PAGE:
It’s been a while since I’ve been to an unveiling and gone away with both a burning desire for the car to succeed and a personal desire to own one (however remote the latter may seem).
As friends and colleagues headed off for Geneva on Monday, I quietly checked into a hotel just off the A3. Them heading for the bright lights and debauchery of the 2013 Salon Auto, whilst I, with a six-week-old daughter, was just thankful to get a good night’s sleep.
The following morning I checked out of said hotel and headed for Goodwood, a name synonymous with the heritage and splendour of British motor sport. I wasn’t heading to the circuit though but a place just a little further down the same road and home to another bastion of British motoring. Rolls-Royce Motor Cars.
As I tucked into a hearty English breakfast, courtesy of my hosts, I suspect somewhere, in one of many Swiss halls, colleagues jostled for position amidst plumes of token dry ice, listening to forgetful soundtracks and staring at a signature drape that preserved the final moments of solitude for this much awaited car.
And whilst I imagine their launch event was full of dazzle and distraction, the only drama at the unveiling I attended was that created by the car itself.
At the kind invitation of Rolls-Royce, I attended a low key unveiling at their Goodwood HQ, deep within the heart of their manufacturing plant. No dry ice or thumping soundtracks, no sea of outstretched arms hoping to get a good shot of the unveiled motor and, more importantly, no barriers between myself and the car.
The first observation was that of the test cars, parked alongside each other outside the room in which the unveiled Wraith sat waiting. Immediately the size of the car was apparent, looking more like the makings of a 7 Series GT than a car with the certainty and presence of a Rolls-Royce. Dressed in their camera confusing cloaks of invisibility, their alloys were clearly blackened with fresh brake dust from the morning run.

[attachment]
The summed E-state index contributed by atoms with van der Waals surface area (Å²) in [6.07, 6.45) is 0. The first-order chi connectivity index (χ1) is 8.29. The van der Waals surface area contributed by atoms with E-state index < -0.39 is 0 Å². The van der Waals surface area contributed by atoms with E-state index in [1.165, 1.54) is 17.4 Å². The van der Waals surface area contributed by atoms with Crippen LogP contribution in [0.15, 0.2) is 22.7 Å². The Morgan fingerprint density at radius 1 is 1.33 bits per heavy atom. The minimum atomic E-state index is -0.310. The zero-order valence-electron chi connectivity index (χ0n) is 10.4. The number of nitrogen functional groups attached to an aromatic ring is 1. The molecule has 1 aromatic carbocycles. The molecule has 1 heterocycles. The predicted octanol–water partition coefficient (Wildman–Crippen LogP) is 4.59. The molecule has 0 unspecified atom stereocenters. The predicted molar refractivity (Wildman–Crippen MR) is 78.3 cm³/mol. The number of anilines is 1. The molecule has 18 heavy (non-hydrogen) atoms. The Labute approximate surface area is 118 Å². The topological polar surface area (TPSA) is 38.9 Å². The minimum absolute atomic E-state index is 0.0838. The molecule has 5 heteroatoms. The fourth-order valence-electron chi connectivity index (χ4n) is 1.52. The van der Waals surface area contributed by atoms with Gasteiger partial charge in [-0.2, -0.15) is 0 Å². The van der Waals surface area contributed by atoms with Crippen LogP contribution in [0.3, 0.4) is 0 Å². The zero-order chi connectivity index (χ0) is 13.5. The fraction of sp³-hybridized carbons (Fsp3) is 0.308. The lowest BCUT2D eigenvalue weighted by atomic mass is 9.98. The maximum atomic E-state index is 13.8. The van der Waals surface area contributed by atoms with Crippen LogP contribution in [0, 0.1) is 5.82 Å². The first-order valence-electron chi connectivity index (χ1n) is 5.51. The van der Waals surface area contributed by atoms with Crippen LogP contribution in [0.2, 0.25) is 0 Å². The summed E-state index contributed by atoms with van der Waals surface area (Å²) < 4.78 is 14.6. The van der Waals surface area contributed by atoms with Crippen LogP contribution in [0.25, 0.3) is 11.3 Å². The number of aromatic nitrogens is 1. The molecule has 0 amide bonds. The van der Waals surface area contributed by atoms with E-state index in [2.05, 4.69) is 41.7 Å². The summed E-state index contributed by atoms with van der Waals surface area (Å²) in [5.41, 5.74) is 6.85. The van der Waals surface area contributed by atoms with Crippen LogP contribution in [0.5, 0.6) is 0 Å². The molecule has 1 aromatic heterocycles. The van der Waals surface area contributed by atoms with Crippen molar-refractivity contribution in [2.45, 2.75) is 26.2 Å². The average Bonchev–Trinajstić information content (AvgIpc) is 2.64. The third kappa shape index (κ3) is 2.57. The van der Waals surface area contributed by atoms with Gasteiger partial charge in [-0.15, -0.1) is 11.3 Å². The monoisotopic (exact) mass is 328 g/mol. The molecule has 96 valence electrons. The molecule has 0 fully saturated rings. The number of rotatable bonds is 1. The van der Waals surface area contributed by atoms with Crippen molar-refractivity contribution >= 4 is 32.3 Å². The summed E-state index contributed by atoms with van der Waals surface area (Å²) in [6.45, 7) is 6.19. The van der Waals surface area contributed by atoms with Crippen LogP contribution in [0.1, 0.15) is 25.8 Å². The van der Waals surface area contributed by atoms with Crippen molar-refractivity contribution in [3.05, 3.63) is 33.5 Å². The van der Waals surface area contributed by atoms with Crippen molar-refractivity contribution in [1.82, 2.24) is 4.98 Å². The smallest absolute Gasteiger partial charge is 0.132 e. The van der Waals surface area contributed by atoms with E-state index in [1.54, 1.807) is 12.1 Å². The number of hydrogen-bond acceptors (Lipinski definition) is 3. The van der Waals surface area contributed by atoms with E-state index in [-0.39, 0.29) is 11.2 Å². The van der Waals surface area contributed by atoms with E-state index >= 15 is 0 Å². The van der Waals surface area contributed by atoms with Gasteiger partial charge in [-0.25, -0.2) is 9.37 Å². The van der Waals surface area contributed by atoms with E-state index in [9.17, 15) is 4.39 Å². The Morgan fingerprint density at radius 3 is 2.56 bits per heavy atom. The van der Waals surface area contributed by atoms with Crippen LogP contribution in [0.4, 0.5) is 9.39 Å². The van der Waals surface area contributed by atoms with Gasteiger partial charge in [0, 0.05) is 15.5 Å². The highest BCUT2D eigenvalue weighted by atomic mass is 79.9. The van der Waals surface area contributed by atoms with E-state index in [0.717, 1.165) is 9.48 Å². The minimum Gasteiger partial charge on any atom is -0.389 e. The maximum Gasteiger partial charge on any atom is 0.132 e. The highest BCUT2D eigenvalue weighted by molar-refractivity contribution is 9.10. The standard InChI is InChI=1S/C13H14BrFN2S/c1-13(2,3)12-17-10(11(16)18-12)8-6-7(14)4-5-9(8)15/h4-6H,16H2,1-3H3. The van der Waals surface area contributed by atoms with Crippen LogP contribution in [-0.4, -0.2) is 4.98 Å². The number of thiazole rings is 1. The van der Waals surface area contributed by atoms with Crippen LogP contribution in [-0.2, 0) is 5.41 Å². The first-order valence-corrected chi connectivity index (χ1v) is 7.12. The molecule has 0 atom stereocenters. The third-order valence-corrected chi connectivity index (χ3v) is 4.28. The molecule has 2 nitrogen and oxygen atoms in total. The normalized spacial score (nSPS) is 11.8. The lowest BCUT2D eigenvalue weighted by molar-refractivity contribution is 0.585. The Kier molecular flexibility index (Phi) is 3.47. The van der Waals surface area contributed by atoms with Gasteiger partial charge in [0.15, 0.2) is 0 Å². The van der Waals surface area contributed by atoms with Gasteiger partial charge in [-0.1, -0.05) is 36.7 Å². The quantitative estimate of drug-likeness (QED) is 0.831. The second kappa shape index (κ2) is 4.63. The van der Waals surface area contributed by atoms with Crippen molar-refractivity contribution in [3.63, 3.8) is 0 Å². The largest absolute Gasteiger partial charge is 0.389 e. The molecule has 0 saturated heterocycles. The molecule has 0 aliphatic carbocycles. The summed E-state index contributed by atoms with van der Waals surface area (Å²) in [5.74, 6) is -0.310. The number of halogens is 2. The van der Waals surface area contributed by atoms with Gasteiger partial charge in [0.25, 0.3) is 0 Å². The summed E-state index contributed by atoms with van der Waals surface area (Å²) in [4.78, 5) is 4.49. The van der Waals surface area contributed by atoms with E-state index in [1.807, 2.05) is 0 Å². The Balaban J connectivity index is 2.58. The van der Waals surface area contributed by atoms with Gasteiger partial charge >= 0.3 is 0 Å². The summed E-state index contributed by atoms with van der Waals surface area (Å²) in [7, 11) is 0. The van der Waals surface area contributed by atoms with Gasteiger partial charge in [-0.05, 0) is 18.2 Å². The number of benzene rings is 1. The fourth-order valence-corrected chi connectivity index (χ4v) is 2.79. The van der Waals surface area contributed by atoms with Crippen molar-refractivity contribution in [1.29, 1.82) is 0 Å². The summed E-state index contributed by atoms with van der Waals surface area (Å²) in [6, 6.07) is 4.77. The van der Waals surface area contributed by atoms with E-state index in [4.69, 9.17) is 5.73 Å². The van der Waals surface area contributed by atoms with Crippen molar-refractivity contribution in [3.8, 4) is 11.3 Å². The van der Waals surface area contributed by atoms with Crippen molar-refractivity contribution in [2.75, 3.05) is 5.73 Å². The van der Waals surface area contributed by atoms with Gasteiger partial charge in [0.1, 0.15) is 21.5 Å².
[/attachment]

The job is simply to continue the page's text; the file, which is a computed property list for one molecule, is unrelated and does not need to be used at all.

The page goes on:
Bonnets raised, umbilical cords dropped from the ceiling to ensure each of the four test cars had ample sustenance. Even though the covers were soon to be lifted on the Wraith, I expect their work is far from over as Rolls Royce begin the pursuit of engineering perfection ahead of it going on sale in Autumn.
Into the room and Andrew Ball, Corporate Communications Manager, alongside Jörg Bause, Manufacturing Director for Rolls-Royce Motor Cars, outlined the purpose of Wraith, its relevance to the marque and their devotion to the cause in creating the pinnacle of automotive excellence.
Without any pretentious fanfare, Jörg and Andrew themselves pulled back the two plain screened doors of their analysis centre, to reveal a car that has the capacity to not only move four people at a comfortable rate of knots, but a car that will surely move the minds and spirits of generations to come.
Void of its secretive shield of swirls and stripes, the car is instantly Rolls-Royce; majestically poised and true to the principles, proportions and promise that have fuelled the recent renaissance of the marque and made it the success story it is today.
As with every Rolls-Royce, the proportions are what make the Wraith. The characteristic long bonnet, some two inches longer than that of the Ghost, signifies the cars potential to propel the occupants of the opulent 2+2 with ease, confirming its position as the most powerful Rolls-Royce that has ever been. With a clearly shortened wheelbase, the signature stance, short front overhang and long rear, is maintained; and the fastback design itself ensures that the dominant C-pillar design of Rolls-Royce is also upheld.